One of only six players to have his number retired by the Warriors (42), Mr. Thurmond remains the franchise’s all-time leader in rebounds (12,771) and minutes played (30,279) and is second to Chris Mullin in games. He had career averages of 15 points and 15 rebounds, but while with the Warriors scored 17.4 points and grabbed 16.9 rebounds per game.
In addition to his All-Star selections, Mr. Thurmond was a five-time All-Defensive Team selection. He was a first- or second-team choice in 1968-69 and then four consecutive seasons beginning in 1970-71.
In an 2013 NBA.com article, Mr. Thurmond said that off-the-court acclaim wasn’t as important as the appreciation from his contemporaries.
“I’m just not a tricky basketball player,” he told Sport magazine. “Being flashy takes unnecessary effort. Once I got cute and tore up a leg muscle that kept me off the court for four weeks.. I suppose I could make a reputation for myself by dunking the ball and other stuff. But what would it get me?
“The other players think I’m the best defensive big man in professional basketball. They’re always coming up to me and saying that. I get the same reaction from other players that Bill Russell used to get.”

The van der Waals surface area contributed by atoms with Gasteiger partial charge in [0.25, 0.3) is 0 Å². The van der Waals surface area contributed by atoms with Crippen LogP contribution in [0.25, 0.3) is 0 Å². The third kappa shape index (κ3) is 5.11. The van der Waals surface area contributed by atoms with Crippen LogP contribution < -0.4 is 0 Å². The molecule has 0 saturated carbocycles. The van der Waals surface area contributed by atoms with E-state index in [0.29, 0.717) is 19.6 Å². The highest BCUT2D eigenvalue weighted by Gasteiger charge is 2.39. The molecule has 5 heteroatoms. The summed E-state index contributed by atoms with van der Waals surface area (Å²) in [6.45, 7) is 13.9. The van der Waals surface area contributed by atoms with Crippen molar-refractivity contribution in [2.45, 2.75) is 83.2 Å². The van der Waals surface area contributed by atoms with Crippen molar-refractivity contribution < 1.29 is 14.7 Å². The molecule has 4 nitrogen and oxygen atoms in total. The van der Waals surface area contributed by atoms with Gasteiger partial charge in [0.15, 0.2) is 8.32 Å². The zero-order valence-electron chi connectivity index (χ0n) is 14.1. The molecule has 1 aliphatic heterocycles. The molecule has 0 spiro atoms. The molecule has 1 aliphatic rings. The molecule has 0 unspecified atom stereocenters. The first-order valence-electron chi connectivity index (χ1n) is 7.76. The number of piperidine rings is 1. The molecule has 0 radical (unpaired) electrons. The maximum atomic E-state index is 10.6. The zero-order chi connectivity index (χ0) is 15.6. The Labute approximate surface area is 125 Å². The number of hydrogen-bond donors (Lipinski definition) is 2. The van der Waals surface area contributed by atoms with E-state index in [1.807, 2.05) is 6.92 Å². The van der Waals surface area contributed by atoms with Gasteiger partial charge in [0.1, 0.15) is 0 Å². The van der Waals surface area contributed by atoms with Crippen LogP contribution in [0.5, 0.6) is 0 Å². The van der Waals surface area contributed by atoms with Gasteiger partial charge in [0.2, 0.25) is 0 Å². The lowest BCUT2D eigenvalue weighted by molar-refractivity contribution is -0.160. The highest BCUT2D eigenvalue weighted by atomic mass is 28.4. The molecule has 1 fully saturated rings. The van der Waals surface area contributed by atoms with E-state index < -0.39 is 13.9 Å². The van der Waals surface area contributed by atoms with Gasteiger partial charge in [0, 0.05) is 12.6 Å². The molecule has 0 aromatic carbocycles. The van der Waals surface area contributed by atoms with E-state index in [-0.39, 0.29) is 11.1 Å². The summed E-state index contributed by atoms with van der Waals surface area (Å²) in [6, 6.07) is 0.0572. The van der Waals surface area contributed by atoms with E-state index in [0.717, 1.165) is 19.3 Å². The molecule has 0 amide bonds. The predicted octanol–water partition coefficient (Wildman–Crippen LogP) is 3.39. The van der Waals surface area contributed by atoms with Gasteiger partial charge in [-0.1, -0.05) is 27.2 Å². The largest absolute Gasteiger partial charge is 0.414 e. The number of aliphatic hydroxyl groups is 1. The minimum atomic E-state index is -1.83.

In the same article, Kareem Abdul-Jabbar was quoted as having told Basketball Digest: “He plays me better than anybody ever has.”
Warriors executive board member Jerry West, who faced Mr. Thurmond during the prime years of both men, called it “an extremely difficult day for me. We have lost an incredible person and someone whom I admired as much as any player I ever went to battle against on any level. Nate Thurmond was, without a doubt, one of the fiercest competitors that I played against during my entire career. He played with unbelievable intensity and was simply a man among boys on most nights, especially on the defensive end. On the other hand, off the court, Nate was about as caring and loving as they come, extremely kind and gentle. He was the total package as an athlete and as a man and someone we should all aspire to emulate. I’ll miss him dearly.”